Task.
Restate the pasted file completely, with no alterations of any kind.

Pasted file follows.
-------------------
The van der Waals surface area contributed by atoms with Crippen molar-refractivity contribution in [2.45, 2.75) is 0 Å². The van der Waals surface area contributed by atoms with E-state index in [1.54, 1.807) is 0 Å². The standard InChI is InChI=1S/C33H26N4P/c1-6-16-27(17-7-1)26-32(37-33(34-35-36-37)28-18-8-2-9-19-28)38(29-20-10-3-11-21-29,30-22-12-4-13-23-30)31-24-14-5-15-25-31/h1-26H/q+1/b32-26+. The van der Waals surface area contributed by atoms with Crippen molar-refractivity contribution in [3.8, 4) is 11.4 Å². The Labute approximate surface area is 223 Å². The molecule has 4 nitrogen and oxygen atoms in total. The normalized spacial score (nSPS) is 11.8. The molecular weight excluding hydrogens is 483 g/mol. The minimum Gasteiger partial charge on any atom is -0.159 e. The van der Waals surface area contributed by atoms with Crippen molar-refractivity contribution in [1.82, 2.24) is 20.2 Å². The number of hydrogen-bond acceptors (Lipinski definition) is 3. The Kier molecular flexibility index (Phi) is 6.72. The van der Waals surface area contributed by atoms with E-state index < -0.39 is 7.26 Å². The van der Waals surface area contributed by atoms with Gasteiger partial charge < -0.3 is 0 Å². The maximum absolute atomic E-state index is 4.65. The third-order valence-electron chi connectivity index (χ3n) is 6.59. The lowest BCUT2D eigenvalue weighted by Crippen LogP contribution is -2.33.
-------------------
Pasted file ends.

The van der Waals surface area contributed by atoms with Crippen molar-refractivity contribution in [2.45, 2.75) is 0 Å². The van der Waals surface area contributed by atoms with E-state index in [1.54, 1.807) is 0 Å². The standard InChI is InChI=1S/C33H26N4P/c1-6-16-27(17-7-1)26-32(37-33(34-35-36-37)28-18-8-2-9-19-28)38(29-20-10-3-11-21-29,30-22-12-4-13-23-30)31-24-14-5-15-25-31/h1-26H/q+1/b32-26+. The van der Waals surface area contributed by atoms with Crippen molar-refractivity contribution in [3.8, 4) is 11.4 Å². The Labute approximate surface area is 223 Å². The molecule has 4 nitrogen and oxygen atoms in total. The normalized spacial score (nSPS) is 11.8. The molecular weight excluding hydrogens is 483 g/mol. The minimum Gasteiger partial charge on any atom is -0.159 e. The van der Waals surface area contributed by atoms with Crippen molar-refractivity contribution in [1.82, 2.24) is 20.2 Å². The number of hydrogen-bond acceptors (Lipinski definition) is 3. The Kier molecular flexibility index (Phi) is 6.72. The van der Waals surface area contributed by atoms with E-state index < -0.39 is 7.26 Å². The van der Waals surface area contributed by atoms with Gasteiger partial charge < -0.3 is 0 Å². The maximum absolute atomic E-state index is 4.65. The third-order valence-electron chi connectivity index (χ3n) is 6.59. The lowest BCUT2D eigenvalue weighted by Crippen LogP contribution is -2.33.